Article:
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Study Shows Daily Office Communications More Harmful Than Pot

April 22, 2005

A British Study for computing firm Hewlett Packard showed that "workers distracted by phone calls, e-mail [sic] and text messages suffer a greater loss of IQ than a person smoking marijuana."

The study, carried out at the Institute of Psychiatry, found that excessive use of technology reduced workers' intelligence. Further, it warned of a rise in "infomania" -- people becoming addicted to e-mail and text messages.

BBC News notes: "Those distracted by incoming e-mail and phone calls saw a 10-point fall in their IQ -- more than twice that found in studies of the impact of smoking marijuana, said reserchers."

That's amazing. I mean, the results are somewhat interesting; but what must be more interesting is the process by which these 'message-checking obsession' results were concluded. Were cheezy puffs and Moon Pies involved?

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DRB

CNN's coverage:

LONDON, England -- Workers distracted by phone calls, e-mails and text messages suffer a greater loss of IQ than a person smoking marijuana, a British study shows.

The constant interruptions reduce productivity and leave people feeling tired and lethargic, according to a survey carried out by TNS Research and commissioned by Hewlett Packard.

The survey of 1,100 Britons showed:

  • Almost two out three people check their electronic messages out of office hours and when on holiday

  • Half of all workers respond to an e-mail within 60 minutes of receiving one

  • One in five will break off from a business or social engagement to respond to a message.

  • Nine out of 10 people thought colleagues who answered messages during face-to-face meetings were rude, while three out of 10 believed it was not only acceptable, but a sign of diligence and efficiency.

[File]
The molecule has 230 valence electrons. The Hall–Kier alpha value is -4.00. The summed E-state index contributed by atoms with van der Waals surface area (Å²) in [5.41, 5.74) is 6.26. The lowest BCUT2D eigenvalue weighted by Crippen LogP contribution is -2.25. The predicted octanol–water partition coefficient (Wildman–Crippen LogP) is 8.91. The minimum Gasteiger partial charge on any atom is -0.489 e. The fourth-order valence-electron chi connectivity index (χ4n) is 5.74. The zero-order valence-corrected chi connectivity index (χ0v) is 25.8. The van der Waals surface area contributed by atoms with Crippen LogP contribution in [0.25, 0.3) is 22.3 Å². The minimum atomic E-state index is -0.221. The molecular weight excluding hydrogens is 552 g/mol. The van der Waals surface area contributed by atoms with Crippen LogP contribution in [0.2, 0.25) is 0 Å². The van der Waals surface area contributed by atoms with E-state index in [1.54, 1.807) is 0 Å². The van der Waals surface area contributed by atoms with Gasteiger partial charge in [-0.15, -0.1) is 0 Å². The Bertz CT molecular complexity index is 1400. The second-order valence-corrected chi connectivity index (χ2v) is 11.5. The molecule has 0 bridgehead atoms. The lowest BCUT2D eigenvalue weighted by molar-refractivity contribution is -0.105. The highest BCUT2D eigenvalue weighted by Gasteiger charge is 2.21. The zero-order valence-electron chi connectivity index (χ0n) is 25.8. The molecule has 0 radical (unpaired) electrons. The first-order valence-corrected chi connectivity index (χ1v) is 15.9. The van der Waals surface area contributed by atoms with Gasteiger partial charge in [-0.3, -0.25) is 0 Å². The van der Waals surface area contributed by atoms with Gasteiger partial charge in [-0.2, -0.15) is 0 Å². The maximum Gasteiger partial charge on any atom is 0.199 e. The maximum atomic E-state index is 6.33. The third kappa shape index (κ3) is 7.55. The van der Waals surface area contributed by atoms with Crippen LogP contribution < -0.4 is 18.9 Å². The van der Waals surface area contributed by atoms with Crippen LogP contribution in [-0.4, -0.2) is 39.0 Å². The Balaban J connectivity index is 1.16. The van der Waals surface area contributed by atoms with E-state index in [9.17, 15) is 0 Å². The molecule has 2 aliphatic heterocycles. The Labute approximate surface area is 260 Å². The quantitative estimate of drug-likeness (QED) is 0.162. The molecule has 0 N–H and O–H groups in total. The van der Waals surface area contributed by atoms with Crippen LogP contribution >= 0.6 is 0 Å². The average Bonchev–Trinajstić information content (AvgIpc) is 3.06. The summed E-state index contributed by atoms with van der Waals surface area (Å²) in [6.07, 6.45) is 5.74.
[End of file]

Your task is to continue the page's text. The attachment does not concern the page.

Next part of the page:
But the mental impact of trying to balance a steady inflow of messages with getting on with normal work took its toll, the UK's Press Association reported.

    In 80 clinical trials, Dr. Glenn Wilson, a psychiatrist at King's College London University, monitored the IQ of workers throughout the day.

    He found the IQ of those who tried to juggle messages and work fell by 10 points -- the equivalent to missing a whole night's sleep and more than double the 4-point fall seen after smoking marijuana.

    "This is a very real and widespread phenomenon," Wilson said. "We have found that this obsession with looking at messages, if unchecked, will damage a worker's performance by reducing their mental sharpness.

    "Companies should encourage a more balanced and appropriate way of working."

    Wilson said the IQ drop was even more significant in the men who took part in the tests.

    "The research suggests that we are in danger of being caught up in a 24-hour 'always on' society," said David Smith of Hewlett Packard.

    "This is more worrying when you consider the potential impairment on performance and concentration for workers, and the consequent impact on businesses."



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